In our opinion these findings are entirely erroneous and the High Court has gravely erred in interfering with a well considered judgment and findings of fact of the appellate court who has accepted the case of the defendant and has chosen to hold that the plaintiff in OS No.555 of 1981 was not able to discharge the burden at all.

12. In the absence of pleadings, the High Court gravely erred in finding out an entirely new case on the basis of unpleaded facts and non existent rights. Learned counsel for the respondent tried to suggest that this was a Natham and the parties had proceeded on that basis and, therefore, the long standing possession of Karupayee Ammal and thereafter of Doraiswamy would clothe them with the ownership. In the first place that it was a Natham was not pleaded. Secondly, there is nothing to suggest that this long standing possession could clothe the Karupayee Ammal and Doraiswamy with the ownership rights. That was neither a case pleaded nor proved. Again there was nothing in the shape of revenue records in favour of Karupayee Ammal and Doraiswamy. Learned counsel relied upon the judgment of the Madras High Court in The Executive Officer, Kadathur Town Panchayat, Harur Taluk, Dharamapuri District vs. I.V. Swaminatha & Ors. [(2004) 3 L.W. 278] delivered by the Division Bench thereof in support of his contention that a long possession over Gram Natham ripens into the ownership rights. We are afraid the judgment is being read too broadly. No such proposition of law emerges from that judgment.

13. On the other hand the appellate court has rightly relied on the tax receipts and the entry in the name of Venugopala Iyer in respect of the suit land in Survey No.324 Ward No.4. The appellte court had also correctly held that the suit property was mentioned in Exhibits B-6 and B-7 as also in the decree in OS 49 of 1963 in Item No.1 of Schedule C property which was not divided. All the lengthy discussion by the High Court over that issue was not only uncalled for but the High Court has gravely erred in setting aside the finding of the appellate court that the suit property was the property of Item No.I of Schedule C in Exhibit B-7.

14. This Court has, time and again, explained the scope of Section 100 CPC, more particularly in Gurudev Kaur & Others vs. Kaki and Others [(2007) 1 SCC 546] where it was held that even before the 1976 amendment the scope of such interference under Section 100 drastically curtailed and narrowed down. It is specifically held that the High Court would have jurisdiction of interfering only in a case where substantial questions of law are involved and those questions are clearly formulated in the Memorandum of Appeal. We have already shown that the questions formulated were neither the questions of law nor substantial questions of law. This is apart from the fact that in the present case the High Court has completely gone astray inasmuch as it is not even realized that it was a case which was not even pleaded. In Gurudev Kaur's case the above mentioned position stated by us in respect of substantial question of law has been reiterated. Thus, the judgment suffers from error of law.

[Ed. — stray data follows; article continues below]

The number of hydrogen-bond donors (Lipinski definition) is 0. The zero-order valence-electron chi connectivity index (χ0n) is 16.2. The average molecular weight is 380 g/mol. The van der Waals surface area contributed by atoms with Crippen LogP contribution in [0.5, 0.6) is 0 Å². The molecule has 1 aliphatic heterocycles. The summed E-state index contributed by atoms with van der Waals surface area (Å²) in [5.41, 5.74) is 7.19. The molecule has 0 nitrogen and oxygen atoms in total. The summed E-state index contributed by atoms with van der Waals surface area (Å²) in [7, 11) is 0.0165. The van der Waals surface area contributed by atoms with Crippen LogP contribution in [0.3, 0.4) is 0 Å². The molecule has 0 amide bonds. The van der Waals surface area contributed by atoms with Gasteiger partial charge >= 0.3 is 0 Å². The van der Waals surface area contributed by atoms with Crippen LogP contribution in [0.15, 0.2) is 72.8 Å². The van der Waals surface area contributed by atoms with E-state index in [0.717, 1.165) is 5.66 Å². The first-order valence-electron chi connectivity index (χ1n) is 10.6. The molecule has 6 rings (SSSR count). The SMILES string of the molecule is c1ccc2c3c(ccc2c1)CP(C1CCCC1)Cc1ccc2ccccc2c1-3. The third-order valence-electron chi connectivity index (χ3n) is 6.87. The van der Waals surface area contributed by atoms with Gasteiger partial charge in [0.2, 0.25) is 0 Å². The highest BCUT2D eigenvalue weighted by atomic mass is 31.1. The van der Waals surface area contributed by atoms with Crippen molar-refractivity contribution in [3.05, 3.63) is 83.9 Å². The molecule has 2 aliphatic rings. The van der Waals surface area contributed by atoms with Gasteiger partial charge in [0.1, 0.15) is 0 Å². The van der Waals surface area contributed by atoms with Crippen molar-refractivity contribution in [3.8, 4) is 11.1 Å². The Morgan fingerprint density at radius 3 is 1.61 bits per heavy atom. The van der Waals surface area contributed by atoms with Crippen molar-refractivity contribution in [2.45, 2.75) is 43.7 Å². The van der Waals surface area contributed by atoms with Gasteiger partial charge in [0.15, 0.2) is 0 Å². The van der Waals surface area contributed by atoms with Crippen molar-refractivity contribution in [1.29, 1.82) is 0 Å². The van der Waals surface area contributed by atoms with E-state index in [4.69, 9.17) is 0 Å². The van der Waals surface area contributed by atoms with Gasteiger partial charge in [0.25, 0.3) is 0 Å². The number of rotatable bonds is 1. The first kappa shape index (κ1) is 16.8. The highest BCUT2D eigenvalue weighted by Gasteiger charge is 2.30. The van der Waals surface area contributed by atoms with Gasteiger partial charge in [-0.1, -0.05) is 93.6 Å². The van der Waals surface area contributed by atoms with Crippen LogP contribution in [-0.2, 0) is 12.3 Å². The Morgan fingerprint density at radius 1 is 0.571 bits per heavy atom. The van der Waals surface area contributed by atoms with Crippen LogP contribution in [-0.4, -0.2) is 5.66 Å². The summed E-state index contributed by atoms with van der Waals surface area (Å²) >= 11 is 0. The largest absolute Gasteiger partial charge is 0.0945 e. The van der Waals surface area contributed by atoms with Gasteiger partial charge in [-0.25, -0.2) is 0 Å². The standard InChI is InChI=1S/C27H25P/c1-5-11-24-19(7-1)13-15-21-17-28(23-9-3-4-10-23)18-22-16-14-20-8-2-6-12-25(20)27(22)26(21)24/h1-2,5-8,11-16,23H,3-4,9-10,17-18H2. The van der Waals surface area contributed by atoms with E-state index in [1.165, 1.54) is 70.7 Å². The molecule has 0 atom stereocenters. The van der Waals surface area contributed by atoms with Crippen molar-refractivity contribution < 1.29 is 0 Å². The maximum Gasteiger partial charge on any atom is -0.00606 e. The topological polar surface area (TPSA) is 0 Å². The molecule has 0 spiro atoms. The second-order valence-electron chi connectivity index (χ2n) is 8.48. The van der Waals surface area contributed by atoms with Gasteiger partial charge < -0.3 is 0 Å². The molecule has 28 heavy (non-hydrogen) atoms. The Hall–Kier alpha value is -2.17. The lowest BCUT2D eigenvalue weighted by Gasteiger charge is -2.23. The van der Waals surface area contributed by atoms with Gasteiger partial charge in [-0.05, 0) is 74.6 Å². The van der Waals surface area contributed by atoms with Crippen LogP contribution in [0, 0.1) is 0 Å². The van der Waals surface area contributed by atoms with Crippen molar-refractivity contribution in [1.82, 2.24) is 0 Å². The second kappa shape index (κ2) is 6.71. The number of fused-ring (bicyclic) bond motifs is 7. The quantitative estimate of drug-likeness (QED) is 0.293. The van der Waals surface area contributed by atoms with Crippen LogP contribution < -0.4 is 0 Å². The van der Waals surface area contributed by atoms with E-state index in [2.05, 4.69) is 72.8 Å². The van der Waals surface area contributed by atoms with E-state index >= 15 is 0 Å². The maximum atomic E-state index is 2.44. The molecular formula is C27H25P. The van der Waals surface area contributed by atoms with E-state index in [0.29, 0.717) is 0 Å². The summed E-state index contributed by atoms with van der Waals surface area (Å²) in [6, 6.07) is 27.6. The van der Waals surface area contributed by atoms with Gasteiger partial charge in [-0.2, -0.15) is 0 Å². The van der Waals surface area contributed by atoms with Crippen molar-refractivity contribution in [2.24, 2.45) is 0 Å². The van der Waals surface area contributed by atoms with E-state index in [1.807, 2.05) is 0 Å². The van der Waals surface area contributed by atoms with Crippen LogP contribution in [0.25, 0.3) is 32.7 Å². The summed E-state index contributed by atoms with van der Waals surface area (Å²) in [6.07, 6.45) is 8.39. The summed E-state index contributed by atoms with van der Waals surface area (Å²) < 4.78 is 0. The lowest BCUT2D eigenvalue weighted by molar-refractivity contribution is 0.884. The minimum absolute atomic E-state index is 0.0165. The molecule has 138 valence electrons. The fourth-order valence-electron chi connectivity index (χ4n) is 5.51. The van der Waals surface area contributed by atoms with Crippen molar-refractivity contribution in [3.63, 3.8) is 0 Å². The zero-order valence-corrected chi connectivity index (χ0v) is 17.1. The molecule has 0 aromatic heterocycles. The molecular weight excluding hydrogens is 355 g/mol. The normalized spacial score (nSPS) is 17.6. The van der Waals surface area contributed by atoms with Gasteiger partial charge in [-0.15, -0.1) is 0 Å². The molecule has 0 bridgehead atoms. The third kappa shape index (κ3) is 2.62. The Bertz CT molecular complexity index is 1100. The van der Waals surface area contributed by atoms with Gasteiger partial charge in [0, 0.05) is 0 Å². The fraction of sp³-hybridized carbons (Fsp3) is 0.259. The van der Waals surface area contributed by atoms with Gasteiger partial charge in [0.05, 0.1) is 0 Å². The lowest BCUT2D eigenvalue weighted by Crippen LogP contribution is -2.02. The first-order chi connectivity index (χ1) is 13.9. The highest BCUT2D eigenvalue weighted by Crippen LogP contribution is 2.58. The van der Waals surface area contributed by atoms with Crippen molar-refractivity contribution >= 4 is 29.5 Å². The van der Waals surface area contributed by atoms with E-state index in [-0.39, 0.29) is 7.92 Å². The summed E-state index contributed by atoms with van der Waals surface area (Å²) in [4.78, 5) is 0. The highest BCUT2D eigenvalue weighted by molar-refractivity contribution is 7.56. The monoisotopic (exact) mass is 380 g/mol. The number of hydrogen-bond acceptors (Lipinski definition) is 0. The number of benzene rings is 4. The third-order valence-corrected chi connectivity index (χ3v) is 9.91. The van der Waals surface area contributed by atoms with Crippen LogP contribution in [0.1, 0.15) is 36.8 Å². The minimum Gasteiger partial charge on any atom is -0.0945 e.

15. Learned counsel for the respondent lastly suggested that Doraiswamy had transferred the possessory title and, therefore, the plaintiff in OS No.555 of 1981 was justified in filing the suit against the present defendants. This was not even the case pleaded. On the other hand what was pleaded was adverse possession alone. This is apart from the fact that all through the plaintiff claimed a title and ownership from Doraiswamy, who according to the plaintiff, had both ownership and the title to the suit property. The term possessory title was not even whispered anywhere.

We are, therefore, unable to accept the contention of the learned counsel on behalf of the respondent.

16. Once the suit of Muthuswamy Gounder fails, then the other suit filed by Dharamrajan being OS 280 of 1982 in respect of the Eastern half portion of the suit property must succeed. The appellate court has rightly granted the declaration in that suit and has also restricted the relief only to the declaration since Dharmrajan and the other defendants had not terminated or revoked the licence of Doraiswamy or his wife Valliammal or daughter Palaniammal. The First Appellate Court had also correctly held that appellant in AS No.10/1995 in OS No.280/1982 had established title of his vendors and further that his vendors has passed a valid title to him with respect to the suit property under Exhibits B-12 and B-13. We also accept the judgment of the appellate court that Dharamrajan and other defendants were not entitled to the injunction prayed for.

17. In the result the appeals succeed with costs. The judgment of the High Court is set aside and that of the First Appellate Court is restored.